The carnies started arriving last night and early this morning so we had to move on. Todays destination was the COE campground at the East Branch, Clarion River Lake near Wilcox,PA. Next weekend is the 4th of July; probably the busiest camping weekend of the year. We're checking our potential campgrounds that either don't take reservations, like this one, or have a good number of non-reservable sites. If we get a campsite on Thursday, we'll be good for the weekend.
This campground is OK, but nothing special based on our needs. The campsite itself is nice, but there is no special view and it would be difficult for Carol to get near the lake. We'll continue our search tomorrow when we drive through the Allegheny National Forest.
$15 w/o electricity, $20 with. Half price with the Old Age card.
On the way to the campground, there was a sign on I-80 that said this was the highest point on I-80 east of the Mississippi River; 2,230'. The highest point in PA is Mount Davis at 3,213'. Not much as the Western states go, then again, these mountains are very much older than the Rockies. They have had several million more years to erode away. Did you know that 60% of PA is in forest? I didn't. According to an article I just read, by 1900 there was no marketable timber left in PA. Everything you see today is second, third or fourth growth. When the loggers were finished clear cutting an area, they would leave behind the stumps, limbs & assorted trash. These areas frequently caught fire. When they do, they burn with such intensity and duration that the soil is sterilized for decades to come. Nothing but weeds will grow. Today there are laws that prohibit such destructive and short-sighted practices.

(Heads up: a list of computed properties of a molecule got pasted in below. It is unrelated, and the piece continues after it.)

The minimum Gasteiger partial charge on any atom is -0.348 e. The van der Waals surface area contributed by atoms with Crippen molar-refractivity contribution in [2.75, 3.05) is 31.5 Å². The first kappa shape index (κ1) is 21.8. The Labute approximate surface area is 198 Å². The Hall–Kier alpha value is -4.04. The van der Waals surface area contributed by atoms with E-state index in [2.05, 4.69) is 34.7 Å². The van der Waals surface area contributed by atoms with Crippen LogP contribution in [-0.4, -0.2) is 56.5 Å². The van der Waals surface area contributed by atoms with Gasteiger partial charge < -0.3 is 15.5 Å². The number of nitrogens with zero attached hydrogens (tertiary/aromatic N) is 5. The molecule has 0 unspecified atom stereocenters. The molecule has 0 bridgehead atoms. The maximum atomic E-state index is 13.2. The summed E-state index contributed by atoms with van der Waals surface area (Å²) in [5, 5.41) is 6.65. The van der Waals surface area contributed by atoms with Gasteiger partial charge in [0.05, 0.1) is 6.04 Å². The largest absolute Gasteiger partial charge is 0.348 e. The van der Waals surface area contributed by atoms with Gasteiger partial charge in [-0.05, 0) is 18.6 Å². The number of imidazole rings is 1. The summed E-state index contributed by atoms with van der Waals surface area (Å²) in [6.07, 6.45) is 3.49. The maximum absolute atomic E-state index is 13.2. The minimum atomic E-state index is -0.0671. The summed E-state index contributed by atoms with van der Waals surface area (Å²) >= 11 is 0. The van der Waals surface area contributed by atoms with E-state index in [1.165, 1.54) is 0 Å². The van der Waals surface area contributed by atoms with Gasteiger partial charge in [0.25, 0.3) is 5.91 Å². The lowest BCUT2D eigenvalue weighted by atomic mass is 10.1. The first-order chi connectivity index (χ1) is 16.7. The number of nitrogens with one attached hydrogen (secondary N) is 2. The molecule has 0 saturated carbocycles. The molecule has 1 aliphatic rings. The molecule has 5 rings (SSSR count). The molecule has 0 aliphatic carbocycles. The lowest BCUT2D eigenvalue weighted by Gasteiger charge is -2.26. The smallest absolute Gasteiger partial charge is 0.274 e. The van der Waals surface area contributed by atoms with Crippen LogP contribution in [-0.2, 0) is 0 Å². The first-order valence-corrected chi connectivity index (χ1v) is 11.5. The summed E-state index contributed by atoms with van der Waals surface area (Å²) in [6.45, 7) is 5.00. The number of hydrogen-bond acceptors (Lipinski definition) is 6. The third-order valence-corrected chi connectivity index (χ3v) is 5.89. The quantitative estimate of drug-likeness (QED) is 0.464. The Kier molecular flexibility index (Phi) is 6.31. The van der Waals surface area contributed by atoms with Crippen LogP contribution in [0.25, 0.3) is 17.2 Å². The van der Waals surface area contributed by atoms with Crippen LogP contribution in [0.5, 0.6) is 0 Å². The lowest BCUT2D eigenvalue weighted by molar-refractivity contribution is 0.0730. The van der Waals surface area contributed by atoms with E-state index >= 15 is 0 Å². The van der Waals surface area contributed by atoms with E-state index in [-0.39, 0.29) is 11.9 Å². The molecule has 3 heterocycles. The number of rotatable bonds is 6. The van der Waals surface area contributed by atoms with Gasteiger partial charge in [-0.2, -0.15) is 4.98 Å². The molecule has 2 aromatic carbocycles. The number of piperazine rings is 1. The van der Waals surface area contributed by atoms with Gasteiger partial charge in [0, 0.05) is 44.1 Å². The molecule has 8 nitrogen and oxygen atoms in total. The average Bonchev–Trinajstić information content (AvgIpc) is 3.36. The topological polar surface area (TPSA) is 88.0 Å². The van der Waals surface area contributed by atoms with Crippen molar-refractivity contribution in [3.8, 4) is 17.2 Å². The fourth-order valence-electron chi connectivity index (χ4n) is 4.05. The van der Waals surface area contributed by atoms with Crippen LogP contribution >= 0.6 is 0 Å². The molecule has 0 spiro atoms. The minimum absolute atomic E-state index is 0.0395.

A few years ago we were in Minnesota and visited a Forest Service Visitor Center. About 1870, the timber interests in Minnesota were clear cutting mile after mile of forests. There was a drive underway in Congress to set limits on such practices. There was a quotation from the Senator from MN painted on the wall. It said "There is enough timber in Minnesota to last for all future generations". The legislation died. By 1900 all the marketable trees in MN were gone. We hear the same tune being played day after day. No quotas on fishing, global warming is a joke, restrain the EPA because toxic air & water isn't all that bad for you, plus it's very expensive to clean up. I suspect that fifty years from now we'll look back and just shake our collective heads at our short sightedness.